MYRNA SOTO: PROVIDING FEMALE TECHNOLOGY LEADERSHIP
BY YOJI COLE | © 2008 DIVERSITYINC
Myrna Soto recommends young female executives go
beyond their comfort zone and seek male mentors,
especially if they’re in fields in which there are
“Very often, what I’ve found is that male executives
are fathers of daughters and they understand that their
daughters will be in the workplace one day, so they
want to be fair,” says Soto, vice president of IT governance and chief information-security officer at MGM
MIRAGE. “That’s a pivotal shift. People think male
counterparts don’t care or don’t understand the female
perspective. I think they do. I think they need to be
given a chance to express themselves.”
Soto entered the information-technology industry
when there were few women in the profession, so she
didn’t have a female mentor. Having male mentors
benefited her growth, she believes.
“It was an unknown benefit because they gave me an
awareness of how I was perceived and how I was incorrectly or correctly perceiving them,” she says.
Soto is trying to further diversify MGM’s IT department
and, by extension, the industry
as a whole. She tries to attract
women and people from other
groups through partnerships
with community organizations.
She also makes it her mission MGM MIRAGE, one of
to mentor women and recruit
students from underrepresented groups for IT internships.
Soto grew up in a Spanish-speaking household with
Cuban and Puerto Rican parents who emphasized the
individual’s responsibility to family and community.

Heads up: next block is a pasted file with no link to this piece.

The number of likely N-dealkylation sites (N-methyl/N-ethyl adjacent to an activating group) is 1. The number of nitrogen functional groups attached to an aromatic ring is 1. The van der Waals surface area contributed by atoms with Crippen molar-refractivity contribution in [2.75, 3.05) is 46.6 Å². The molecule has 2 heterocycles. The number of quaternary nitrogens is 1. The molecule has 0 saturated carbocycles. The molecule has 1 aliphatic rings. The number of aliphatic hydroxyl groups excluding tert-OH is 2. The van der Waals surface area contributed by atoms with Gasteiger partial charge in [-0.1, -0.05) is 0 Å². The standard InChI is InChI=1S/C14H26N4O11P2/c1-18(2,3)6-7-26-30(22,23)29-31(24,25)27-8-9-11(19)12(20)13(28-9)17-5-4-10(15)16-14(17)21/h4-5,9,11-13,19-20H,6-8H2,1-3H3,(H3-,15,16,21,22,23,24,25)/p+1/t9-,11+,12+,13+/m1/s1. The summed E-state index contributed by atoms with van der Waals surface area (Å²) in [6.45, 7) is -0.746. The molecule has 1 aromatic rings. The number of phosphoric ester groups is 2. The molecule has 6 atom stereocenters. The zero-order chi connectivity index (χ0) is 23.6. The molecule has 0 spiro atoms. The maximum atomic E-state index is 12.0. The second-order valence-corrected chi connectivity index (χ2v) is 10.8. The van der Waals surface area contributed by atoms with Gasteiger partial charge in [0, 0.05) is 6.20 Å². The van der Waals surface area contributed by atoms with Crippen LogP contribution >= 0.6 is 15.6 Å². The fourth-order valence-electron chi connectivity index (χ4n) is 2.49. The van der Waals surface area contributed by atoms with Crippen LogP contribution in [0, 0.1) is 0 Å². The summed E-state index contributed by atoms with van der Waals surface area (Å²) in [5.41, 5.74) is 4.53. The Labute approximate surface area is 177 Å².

She advises young women to not box themselves
into a traditional role. “Go after your passion,” says
Soto. “If what you’re passionate about is nontraditional
and maybe something your family is not familiar with,
don’t let that scare you.”
DR. AMY BATISTE: STRATEGY CRUCIAL TO DIVERSITY EFFORTS
BY ZAYDA RIVERA | © 2008 DIVERSITYINC
DR. AMY BATISTE
When it comes to diversity
strategies, Dr. Amy Batiste
has a deep understanding of
what it takes to bring diversity to an organization and
why it’s so important.
in any line of their business
have to have a solid strategy,”
explains Batiste. “It’s the ‘Why
are we doing it?’ and ‘How do we get there?’ And so as
a proponent of diversity as a strategic element of an
organization or a strategic imperative, I believe in function with the idea that it has to work and be held to the
same scrutiny and the same kinds of planning processes
as any other aspect of business.”
As a leadership, organizational and diversity strategist and the former founding executive director of
IDEAL (Institute for Diversity Education and Leadership), Batiste is a proven leader who leads by example
and is humbled by the success that has been a direct
result of the work she’s done.
“I would describe [my leadership style] as collaborative,” she says. “I think when I was both internal and
external, my job really focused on an ability to bring
multiple stakeholders to consensus to get things done.
That certainly requires an ability to assess needs and
bring multiple parties together in sometimes creative
and strategic ways and to come to agreements and
decide on direction.”
More than ever, Batiste says learning how to
work as a team is utterly important to the success
of a business.
“We are living in a multicultural world, we are
doing business in a multicultural marketplace, and
finally, we are working in multicultural environments,
more so than we ever have,” says Batiste. “When you
look across all dimensions of diversity, that’s true.
Because the shifts are becoming more pronounced, to
me, the imperative stands and is more intense.”